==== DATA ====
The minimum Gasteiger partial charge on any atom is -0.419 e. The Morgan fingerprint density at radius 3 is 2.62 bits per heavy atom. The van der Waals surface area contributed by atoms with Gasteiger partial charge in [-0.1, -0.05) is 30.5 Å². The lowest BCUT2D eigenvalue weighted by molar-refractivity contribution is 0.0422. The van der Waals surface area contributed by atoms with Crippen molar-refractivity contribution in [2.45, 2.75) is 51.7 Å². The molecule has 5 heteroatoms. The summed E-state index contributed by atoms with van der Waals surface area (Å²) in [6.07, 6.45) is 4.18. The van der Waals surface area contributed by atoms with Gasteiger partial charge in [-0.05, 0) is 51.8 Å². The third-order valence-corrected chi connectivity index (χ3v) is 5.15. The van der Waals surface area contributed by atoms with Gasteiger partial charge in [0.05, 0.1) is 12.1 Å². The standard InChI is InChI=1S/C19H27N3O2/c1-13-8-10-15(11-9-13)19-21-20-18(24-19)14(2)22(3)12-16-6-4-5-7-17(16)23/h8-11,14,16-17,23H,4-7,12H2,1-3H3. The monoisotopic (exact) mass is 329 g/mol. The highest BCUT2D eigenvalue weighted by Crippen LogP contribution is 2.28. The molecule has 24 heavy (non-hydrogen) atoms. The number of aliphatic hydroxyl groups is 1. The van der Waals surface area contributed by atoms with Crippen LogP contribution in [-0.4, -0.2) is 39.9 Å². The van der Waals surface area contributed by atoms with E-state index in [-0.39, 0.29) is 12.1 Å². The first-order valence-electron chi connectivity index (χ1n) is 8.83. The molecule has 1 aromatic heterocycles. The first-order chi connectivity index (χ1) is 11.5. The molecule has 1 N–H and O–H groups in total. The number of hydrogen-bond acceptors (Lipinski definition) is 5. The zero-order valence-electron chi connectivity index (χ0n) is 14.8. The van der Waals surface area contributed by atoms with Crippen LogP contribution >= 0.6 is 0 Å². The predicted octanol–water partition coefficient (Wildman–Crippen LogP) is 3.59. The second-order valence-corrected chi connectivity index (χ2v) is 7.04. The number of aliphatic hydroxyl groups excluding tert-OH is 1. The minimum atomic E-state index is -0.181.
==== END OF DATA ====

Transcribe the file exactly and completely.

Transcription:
The minimum Gasteiger partial charge on any atom is -0.419 e. The Morgan fingerprint density at radius 3 is 2.62 bits per heavy atom. The van der Waals surface area contributed by atoms with Gasteiger partial charge in [-0.1, -0.05) is 30.5 Å². The lowest BCUT2D eigenvalue weighted by molar-refractivity contribution is 0.0422. The van der Waals surface area contributed by atoms with Crippen molar-refractivity contribution in [2.45, 2.75) is 51.7 Å². The molecule has 5 heteroatoms. The summed E-state index contributed by atoms with van der Waals surface area (Å²) in [6.07, 6.45) is 4.18. The van der Waals surface area contributed by atoms with Gasteiger partial charge in [-0.05, 0) is 51.8 Å². The third-order valence-corrected chi connectivity index (χ3v) is 5.15. The van der Waals surface area contributed by atoms with Gasteiger partial charge in [0.05, 0.1) is 12.1 Å². The standard InChI is InChI=1S/C19H27N3O2/c1-13-8-10-15(11-9-13)19-21-20-18(24-19)14(2)22(3)12-16-6-4-5-7-17(16)23/h8-11,14,16-17,23H,4-7,12H2,1-3H3. The monoisotopic (exact) mass is 329 g/mol. The highest BCUT2D eigenvalue weighted by Crippen LogP contribution is 2.28. The molecule has 24 heavy (non-hydrogen) atoms. The number of aliphatic hydroxyl groups is 1. The van der Waals surface area contributed by atoms with Crippen LogP contribution in [-0.4, -0.2) is 39.9 Å². The van der Waals surface area contributed by atoms with E-state index in [-0.39, 0.29) is 12.1 Å². The first-order valence-electron chi connectivity index (χ1n) is 8.83. The molecule has 1 aromatic heterocycles. The first-order chi connectivity index (χ1) is 11.5. The molecule has 1 N–H and O–H groups in total. The number of hydrogen-bond acceptors (Lipinski definition) is 5. The zero-order valence-electron chi connectivity index (χ0n) is 14.8. The van der Waals surface area contributed by atoms with Crippen LogP contribution >= 0.6 is 0 Å². The predicted octanol–water partition coefficient (Wildman–Crippen LogP) is 3.59. The second-order valence-corrected chi connectivity index (χ2v) is 7.04. The number of aliphatic hydroxyl groups excluding tert-OH is 1. The minimum atomic E-state index is -0.181.